What's in the box?:
The DiskStation DS418j comes in a small, brown box. Along with a picture of the unit, the sticker on the front advertises many of its key features including its 64-bit dual-core processor, 1GB of DDR4 memory, quiet and energy efficient operation and brightness-adjustable LED indicators. The sticker on the back of the box provide a bit more information regarding the DS418j's physical features as well as the package contents.
Inside the box you'll find the DS418j as well as an AC power cord and adapter, ethernet cable, quick installation guide and three bags of screws.
The look of the DS418j is very similar to Synology's previous entry-level 4-bay NAS, the DS416j. Designed to fit in the home environment, the device is constructed out of black plastic and painted metal and measures 184 x 168 x 230 mm. The DS418j also tips the scales at 2.21 kg without any hard drives installed.
Instead of an LCD panel, the DS418j uses a series of LED indicators to show the current state of the system, network and the installed hard drives. The brightness of these LEDs can be adjusted, or turned off altogether through the control panel within DiskStation Manager (DSM).
The rear of the DS418j is pretty straight forward. To keep the hard drives cool, the NAS is equipped with a pair of 80mm fans. While these fans don't appear to be temperature controlled, you can control their speed from within DiskStation Manager. Below the fans, you can see the DS418j's power connector, a gigabit ethernet port and a pair of USB 3.0 ports. These USB ports can be used to connect external storage devices, printers and other devices to the NAS.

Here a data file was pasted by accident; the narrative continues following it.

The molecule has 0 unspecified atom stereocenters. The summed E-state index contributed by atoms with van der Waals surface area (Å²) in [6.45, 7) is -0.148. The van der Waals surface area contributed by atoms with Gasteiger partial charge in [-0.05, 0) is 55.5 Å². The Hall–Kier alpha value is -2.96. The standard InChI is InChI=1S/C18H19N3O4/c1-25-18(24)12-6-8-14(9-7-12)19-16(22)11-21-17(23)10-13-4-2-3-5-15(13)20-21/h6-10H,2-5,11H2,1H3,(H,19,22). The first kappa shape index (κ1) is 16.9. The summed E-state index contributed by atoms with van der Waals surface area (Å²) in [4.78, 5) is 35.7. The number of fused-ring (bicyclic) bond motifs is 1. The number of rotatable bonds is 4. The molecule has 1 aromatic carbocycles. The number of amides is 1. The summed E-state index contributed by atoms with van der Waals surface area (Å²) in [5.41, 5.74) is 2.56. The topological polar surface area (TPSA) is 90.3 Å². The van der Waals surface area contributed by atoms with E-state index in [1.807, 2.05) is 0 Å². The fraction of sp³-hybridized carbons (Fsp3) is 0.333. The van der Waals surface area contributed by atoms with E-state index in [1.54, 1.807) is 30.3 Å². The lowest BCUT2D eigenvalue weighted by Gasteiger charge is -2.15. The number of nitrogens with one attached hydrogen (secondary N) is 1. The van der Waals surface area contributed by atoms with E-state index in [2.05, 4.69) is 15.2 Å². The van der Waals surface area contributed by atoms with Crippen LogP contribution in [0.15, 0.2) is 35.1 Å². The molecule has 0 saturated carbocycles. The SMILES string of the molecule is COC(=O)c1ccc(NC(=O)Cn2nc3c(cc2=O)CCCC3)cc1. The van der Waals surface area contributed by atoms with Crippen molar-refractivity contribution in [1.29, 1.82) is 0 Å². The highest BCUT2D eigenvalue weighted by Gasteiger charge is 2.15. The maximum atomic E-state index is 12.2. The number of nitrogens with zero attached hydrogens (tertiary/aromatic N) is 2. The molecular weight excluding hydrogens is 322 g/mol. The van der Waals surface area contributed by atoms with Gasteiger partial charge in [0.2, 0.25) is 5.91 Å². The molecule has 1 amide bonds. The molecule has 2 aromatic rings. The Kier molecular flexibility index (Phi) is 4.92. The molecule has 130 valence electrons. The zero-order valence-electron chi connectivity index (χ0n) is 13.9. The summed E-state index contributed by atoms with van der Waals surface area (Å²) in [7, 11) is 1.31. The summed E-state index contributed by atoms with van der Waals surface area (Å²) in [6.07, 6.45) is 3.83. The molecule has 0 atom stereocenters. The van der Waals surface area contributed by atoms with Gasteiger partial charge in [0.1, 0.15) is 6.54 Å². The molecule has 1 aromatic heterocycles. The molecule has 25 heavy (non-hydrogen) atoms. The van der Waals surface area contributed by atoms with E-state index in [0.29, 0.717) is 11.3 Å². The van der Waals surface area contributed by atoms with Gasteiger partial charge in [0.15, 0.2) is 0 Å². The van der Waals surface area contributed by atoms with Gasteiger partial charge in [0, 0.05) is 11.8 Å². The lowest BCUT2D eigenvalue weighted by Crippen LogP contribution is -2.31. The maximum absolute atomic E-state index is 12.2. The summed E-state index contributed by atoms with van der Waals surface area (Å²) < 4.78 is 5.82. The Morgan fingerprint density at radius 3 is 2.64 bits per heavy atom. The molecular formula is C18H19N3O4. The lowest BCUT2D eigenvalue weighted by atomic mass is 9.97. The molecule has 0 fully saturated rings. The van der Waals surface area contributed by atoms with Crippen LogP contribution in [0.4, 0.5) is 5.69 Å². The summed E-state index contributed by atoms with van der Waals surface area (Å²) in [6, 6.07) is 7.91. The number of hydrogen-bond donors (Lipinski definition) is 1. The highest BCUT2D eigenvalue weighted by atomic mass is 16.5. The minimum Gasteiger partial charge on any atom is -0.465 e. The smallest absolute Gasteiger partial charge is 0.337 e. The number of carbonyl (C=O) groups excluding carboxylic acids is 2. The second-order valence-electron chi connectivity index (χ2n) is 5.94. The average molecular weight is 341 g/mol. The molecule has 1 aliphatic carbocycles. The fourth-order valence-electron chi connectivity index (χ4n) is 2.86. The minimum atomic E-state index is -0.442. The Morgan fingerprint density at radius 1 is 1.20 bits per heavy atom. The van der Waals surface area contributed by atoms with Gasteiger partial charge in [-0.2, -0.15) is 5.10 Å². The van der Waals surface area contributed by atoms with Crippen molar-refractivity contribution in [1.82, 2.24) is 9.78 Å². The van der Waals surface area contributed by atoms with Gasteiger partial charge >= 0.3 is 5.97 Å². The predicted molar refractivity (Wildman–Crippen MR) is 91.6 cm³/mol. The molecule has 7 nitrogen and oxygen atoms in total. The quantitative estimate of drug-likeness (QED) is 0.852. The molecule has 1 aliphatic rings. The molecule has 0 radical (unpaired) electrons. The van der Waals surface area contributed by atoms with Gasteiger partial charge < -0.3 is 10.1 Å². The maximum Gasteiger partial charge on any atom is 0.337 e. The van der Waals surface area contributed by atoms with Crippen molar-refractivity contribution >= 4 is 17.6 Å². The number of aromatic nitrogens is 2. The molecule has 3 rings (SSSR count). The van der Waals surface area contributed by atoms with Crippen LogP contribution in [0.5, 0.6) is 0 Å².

One downside of the DS418j's design is that it does not have any external drive bays. To get at the hard drives, you have to take out the four thumb screws, flip down the back panel and then remove the cover. From there, you'll have access to DS418j's drive trays.
With the drive trays out of the way, you can see the motherboard and SATA backplane. To keep the Realtek RTD1293 processor and memory cool, Synology has used a large metal plate and passive heatsink. And yes, the heatsink is a little crooked. At first I thought that this was a mistake at the factory but it appears to be designed this way.